Estimating fatality rates in occupational light vehicle users using vehicle registration and crash data
Article first published online: 8 APR 2010
© 2010 The Authors. Journal Compilation © 2010 Public Health Association of Australia
Australian and New Zealand Journal of Public Health
Volume 34, Issue 2, pages 142–145, April 2010
How to Cite
Stuckey, R., LaMontagne, A. D., Glass, D. C. and Sim, M. R. (2010), Estimating fatality rates in occupational light vehicle users using vehicle registration and crash data. Australian and New Zealand Journal of Public Health, 34: 142–145. doi: 10.1111/j.1753-6405.2010.00498.x
- Issue published online: 8 APR 2010
- Article first published online: 8 APR 2010
- Submitted: May 2009 Revision requested: August 2009 Accepted: December 2009
- light vehicles;
- occupational driving;
- work fatalities;
- non-traditional work arrangements
Objective: To estimate occupational light vehicle (OLV) fatality numbers using vehicle registration and crash data and compare these with previous estimates based on workers' compensation data.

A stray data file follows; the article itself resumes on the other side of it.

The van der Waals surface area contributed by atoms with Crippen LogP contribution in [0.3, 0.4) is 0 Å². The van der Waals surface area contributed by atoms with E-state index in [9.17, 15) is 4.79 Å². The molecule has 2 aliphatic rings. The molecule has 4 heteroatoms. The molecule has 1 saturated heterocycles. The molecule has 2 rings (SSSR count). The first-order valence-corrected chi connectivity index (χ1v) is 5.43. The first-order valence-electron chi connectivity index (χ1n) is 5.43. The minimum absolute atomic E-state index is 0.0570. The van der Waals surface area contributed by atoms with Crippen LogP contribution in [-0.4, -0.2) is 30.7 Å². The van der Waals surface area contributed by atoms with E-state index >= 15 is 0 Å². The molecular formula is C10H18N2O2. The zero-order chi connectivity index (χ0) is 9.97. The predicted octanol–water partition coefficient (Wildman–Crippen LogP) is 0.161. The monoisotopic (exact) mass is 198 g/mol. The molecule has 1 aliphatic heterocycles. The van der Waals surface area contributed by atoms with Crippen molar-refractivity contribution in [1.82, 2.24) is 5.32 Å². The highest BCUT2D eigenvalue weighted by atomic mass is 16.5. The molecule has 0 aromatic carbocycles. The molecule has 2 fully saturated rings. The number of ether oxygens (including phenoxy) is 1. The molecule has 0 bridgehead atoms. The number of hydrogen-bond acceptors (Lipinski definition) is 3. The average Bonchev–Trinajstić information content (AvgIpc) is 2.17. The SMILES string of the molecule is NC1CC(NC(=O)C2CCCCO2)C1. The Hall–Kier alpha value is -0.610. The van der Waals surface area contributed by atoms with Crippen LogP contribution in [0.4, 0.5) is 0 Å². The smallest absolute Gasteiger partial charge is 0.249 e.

Method: New South Wales (NSW) Roads and Traffic Authority (RTA) vehicle registration and crash data were obtained for 2004. NSW is the only Australian jurisdiction with mandatory work-use registration, which was used as a proxy for work-relatedness. OLV fatality rates based on registration data as the denominator were calculated and comparisons made with published 2003/04 fatalities based on workers' compensation data.
Results: Thirty-four NSW RTA OLV-user fatalities were identified, a rate of 4.5 deaths per 100,000 organisationally registered OLV, whereas the Australian Safety and Compensation Council (ASCC), reported 28 OLV deaths Australia-wide.
Conclusions: More OLV user fatalities were identified from vehicle registration-based data than those based on workers' compensation estimates and the data are likely to provide an improved estimate of fatalities specific to OLV use.
Implications: OLV-use is an important cause of traumatic fatalities that would be better identified through the use of vehicle-registration data, which provides a stronger evidence base from which to develop policy responses.